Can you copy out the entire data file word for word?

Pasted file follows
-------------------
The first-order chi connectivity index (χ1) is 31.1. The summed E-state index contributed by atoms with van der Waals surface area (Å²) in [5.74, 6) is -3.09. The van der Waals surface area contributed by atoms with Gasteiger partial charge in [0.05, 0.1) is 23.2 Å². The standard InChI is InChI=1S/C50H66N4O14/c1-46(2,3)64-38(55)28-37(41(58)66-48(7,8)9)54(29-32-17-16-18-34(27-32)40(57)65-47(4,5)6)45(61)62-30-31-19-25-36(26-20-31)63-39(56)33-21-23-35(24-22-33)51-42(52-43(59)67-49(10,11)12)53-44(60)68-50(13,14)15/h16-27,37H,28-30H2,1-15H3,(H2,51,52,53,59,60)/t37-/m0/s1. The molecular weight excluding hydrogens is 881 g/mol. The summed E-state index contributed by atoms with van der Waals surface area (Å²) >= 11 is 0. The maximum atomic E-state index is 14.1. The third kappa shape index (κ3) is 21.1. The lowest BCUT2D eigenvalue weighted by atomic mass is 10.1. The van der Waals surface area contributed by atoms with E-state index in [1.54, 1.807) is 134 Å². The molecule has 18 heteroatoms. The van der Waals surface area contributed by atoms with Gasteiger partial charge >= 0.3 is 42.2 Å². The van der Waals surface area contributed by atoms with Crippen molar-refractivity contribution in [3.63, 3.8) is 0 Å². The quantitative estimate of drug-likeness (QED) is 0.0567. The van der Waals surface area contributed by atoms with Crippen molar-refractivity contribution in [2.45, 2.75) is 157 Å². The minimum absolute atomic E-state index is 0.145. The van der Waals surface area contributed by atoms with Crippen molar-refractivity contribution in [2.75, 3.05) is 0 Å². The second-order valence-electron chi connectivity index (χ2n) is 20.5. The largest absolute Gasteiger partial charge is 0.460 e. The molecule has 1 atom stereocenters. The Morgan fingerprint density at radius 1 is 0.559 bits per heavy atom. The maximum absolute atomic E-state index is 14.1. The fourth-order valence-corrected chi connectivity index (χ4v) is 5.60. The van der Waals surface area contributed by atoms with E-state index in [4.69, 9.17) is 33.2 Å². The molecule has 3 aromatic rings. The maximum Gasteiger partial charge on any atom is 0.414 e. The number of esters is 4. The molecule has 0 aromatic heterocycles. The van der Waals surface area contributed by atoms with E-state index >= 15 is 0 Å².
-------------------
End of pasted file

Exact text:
The first-order chi connectivity index (χ1) is 31.1. The summed E-state index contributed by atoms with van der Waals surface area (Å²) in [5.74, 6) is -3.09. The van der Waals surface area contributed by atoms with Gasteiger partial charge in [0.05, 0.1) is 23.2 Å². The standard InChI is InChI=1S/C50H66N4O14/c1-46(2,3)64-38(55)28-37(41(58)66-48(7,8)9)54(29-32-17-16-18-34(27-32)40(57)65-47(4,5)6)45(61)62-30-31-19-25-36(26-20-31)63-39(56)33-21-23-35(24-22-33)51-42(52-43(59)67-49(10,11)12)53-44(60)68-50(13,14)15/h16-27,37H,28-30H2,1-15H3,(H2,51,52,53,59,60)/t37-/m0/s1. The molecular weight excluding hydrogens is 881 g/mol. The summed E-state index contributed by atoms with van der Waals surface area (Å²) >= 11 is 0. The maximum atomic E-state index is 14.1. The third kappa shape index (κ3) is 21.1. The lowest BCUT2D eigenvalue weighted by atomic mass is 10.1. The van der Waals surface area contributed by atoms with E-state index in [1.54, 1.807) is 134 Å². The molecule has 18 heteroatoms. The van der Waals surface area contributed by atoms with Gasteiger partial charge >= 0.3 is 42.2 Å². The van der Waals surface area contributed by atoms with Crippen molar-refractivity contribution in [3.63, 3.8) is 0 Å². The quantitative estimate of drug-likeness (QED) is 0.0567. The van der Waals surface area contributed by atoms with Crippen molar-refractivity contribution in [2.45, 2.75) is 157 Å². The minimum absolute atomic E-state index is 0.145. The van der Waals surface area contributed by atoms with Crippen molar-refractivity contribution in [2.75, 3.05) is 0 Å². The second-order valence-electron chi connectivity index (χ2n) is 20.5. The largest absolute Gasteiger partial charge is 0.460 e. The molecule has 1 atom stereocenters. The Morgan fingerprint density at radius 1 is 0.559 bits per heavy atom. The maximum absolute atomic E-state index is 14.1. The fourth-order valence-corrected chi connectivity index (χ4v) is 5.60. The van der Waals surface area contributed by atoms with E-state index in [4.69, 9.17) is 33.2 Å². The molecule has 3 aromatic rings. The maximum Gasteiger partial charge on any atom is 0.414 e. The number of esters is 4. The molecule has 0 aromatic heterocycles. The van der Waals surface area contributed by atoms with E-state index >= 15 is 0 Å².